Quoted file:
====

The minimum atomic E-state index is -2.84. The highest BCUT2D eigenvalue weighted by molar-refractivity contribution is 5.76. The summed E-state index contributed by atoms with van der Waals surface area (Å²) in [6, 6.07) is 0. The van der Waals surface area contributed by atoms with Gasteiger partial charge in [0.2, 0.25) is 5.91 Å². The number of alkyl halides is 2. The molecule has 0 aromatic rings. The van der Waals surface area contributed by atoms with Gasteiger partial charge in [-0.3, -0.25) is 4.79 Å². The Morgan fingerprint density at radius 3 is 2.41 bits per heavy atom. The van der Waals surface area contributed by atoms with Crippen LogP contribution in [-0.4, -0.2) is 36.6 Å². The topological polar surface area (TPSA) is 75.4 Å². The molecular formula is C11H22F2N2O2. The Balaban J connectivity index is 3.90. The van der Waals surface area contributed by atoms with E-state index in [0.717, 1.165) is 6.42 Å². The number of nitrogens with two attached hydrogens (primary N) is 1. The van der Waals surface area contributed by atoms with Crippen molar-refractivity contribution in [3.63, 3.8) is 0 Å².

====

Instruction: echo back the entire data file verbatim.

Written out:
The minimum atomic E-state index is -2.84. The highest BCUT2D eigenvalue weighted by molar-refractivity contribution is 5.76. The summed E-state index contributed by atoms with van der Waals surface area (Å²) in [6, 6.07) is 0. The van der Waals surface area contributed by atoms with Gasteiger partial charge in [0.2, 0.25) is 5.91 Å². The number of alkyl halides is 2. The molecule has 0 aromatic rings. The van der Waals surface area contributed by atoms with Gasteiger partial charge in [-0.3, -0.25) is 4.79 Å². The Morgan fingerprint density at radius 3 is 2.41 bits per heavy atom. The van der Waals surface area contributed by atoms with Crippen LogP contribution in [-0.4, -0.2) is 36.6 Å². The topological polar surface area (TPSA) is 75.4 Å². The molecular formula is C11H22F2N2O2. The Balaban J connectivity index is 3.90. The van der Waals surface area contributed by atoms with E-state index in [0.717, 1.165) is 6.42 Å². The number of nitrogens with two attached hydrogens (primary N) is 1. The van der Waals surface area contributed by atoms with Crippen molar-refractivity contribution in [3.63, 3.8) is 0 Å².